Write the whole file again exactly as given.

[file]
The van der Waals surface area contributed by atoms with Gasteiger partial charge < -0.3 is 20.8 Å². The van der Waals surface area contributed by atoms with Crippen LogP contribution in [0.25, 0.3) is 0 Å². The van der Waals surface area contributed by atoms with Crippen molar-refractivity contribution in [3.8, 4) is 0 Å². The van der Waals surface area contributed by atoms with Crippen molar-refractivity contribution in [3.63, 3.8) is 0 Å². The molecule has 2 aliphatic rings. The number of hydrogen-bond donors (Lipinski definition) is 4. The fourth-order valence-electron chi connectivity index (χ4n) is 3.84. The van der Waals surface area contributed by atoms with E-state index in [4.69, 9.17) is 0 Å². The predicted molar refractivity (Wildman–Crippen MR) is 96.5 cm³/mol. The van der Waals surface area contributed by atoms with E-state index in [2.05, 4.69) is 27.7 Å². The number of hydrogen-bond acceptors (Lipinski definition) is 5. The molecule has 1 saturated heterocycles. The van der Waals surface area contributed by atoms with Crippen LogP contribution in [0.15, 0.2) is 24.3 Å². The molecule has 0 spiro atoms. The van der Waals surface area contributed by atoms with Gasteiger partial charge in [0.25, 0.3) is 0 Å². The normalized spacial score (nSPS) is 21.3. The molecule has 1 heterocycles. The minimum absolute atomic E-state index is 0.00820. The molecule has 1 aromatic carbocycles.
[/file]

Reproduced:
The van der Waals surface area contributed by atoms with Gasteiger partial charge < -0.3 is 20.8 Å². The van der Waals surface area contributed by atoms with Crippen LogP contribution in [0.25, 0.3) is 0 Å². The van der Waals surface area contributed by atoms with Crippen molar-refractivity contribution in [3.8, 4) is 0 Å². The van der Waals surface area contributed by atoms with Crippen molar-refractivity contribution in [3.63, 3.8) is 0 Å². The molecule has 2 aliphatic rings. The number of hydrogen-bond donors (Lipinski definition) is 4. The fourth-order valence-electron chi connectivity index (χ4n) is 3.84. The van der Waals surface area contributed by atoms with E-state index in [4.69, 9.17) is 0 Å². The predicted molar refractivity (Wildman–Crippen MR) is 96.5 cm³/mol. The van der Waals surface area contributed by atoms with E-state index in [2.05, 4.69) is 27.7 Å². The number of hydrogen-bond acceptors (Lipinski definition) is 5. The molecule has 1 saturated heterocycles. The van der Waals surface area contributed by atoms with Crippen LogP contribution in [0.15, 0.2) is 24.3 Å². The molecule has 0 spiro atoms. The van der Waals surface area contributed by atoms with Gasteiger partial charge in [0.25, 0.3) is 0 Å². The normalized spacial score (nSPS) is 21.3. The molecule has 1 heterocycles. The minimum absolute atomic E-state index is 0.00820. The molecule has 1 aromatic carbocycles.